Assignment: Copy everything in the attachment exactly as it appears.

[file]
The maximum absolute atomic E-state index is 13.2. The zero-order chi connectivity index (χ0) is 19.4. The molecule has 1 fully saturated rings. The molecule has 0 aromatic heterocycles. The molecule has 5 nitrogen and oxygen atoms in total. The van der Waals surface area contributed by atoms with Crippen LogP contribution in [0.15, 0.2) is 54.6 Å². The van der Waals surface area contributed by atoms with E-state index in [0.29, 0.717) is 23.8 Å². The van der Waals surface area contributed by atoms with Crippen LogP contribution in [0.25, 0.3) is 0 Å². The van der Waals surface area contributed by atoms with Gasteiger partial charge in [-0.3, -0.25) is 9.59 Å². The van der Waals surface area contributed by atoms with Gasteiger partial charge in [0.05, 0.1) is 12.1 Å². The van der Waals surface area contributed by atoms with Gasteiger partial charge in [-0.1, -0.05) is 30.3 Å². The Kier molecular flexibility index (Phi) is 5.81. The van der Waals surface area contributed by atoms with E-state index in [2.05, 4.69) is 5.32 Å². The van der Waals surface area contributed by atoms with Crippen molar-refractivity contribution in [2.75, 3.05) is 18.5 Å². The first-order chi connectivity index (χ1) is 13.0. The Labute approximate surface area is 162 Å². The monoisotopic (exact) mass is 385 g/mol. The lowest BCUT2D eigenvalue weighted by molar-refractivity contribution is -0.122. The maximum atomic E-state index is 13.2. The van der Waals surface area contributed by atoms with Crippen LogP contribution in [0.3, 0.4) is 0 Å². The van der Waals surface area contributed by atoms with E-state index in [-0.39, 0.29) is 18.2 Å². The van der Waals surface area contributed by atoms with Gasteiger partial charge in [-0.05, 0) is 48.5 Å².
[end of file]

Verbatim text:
The maximum absolute atomic E-state index is 13.2. The zero-order chi connectivity index (χ0) is 19.4. The molecule has 1 fully saturated rings. The molecule has 0 aromatic heterocycles. The molecule has 5 nitrogen and oxygen atoms in total. The van der Waals surface area contributed by atoms with Crippen LogP contribution in [0.15, 0.2) is 54.6 Å². The van der Waals surface area contributed by atoms with E-state index in [0.29, 0.717) is 23.8 Å². The van der Waals surface area contributed by atoms with Crippen LogP contribution in [0.25, 0.3) is 0 Å². The van der Waals surface area contributed by atoms with Gasteiger partial charge in [-0.3, -0.25) is 9.59 Å². The van der Waals surface area contributed by atoms with Gasteiger partial charge in [0.05, 0.1) is 12.1 Å². The van der Waals surface area contributed by atoms with Gasteiger partial charge in [-0.1, -0.05) is 30.3 Å². The Kier molecular flexibility index (Phi) is 5.81. The van der Waals surface area contributed by atoms with E-state index in [2.05, 4.69) is 5.32 Å². The van der Waals surface area contributed by atoms with Crippen molar-refractivity contribution in [2.75, 3.05) is 18.5 Å². The first-order chi connectivity index (χ1) is 13.0. The Labute approximate surface area is 162 Å². The monoisotopic (exact) mass is 385 g/mol. The lowest BCUT2D eigenvalue weighted by molar-refractivity contribution is -0.122. The maximum atomic E-state index is 13.2. The van der Waals surface area contributed by atoms with Crippen LogP contribution in [0.3, 0.4) is 0 Å². The van der Waals surface area contributed by atoms with E-state index in [-0.39, 0.29) is 18.2 Å². The van der Waals surface area contributed by atoms with Gasteiger partial charge in [-0.05, 0) is 48.5 Å².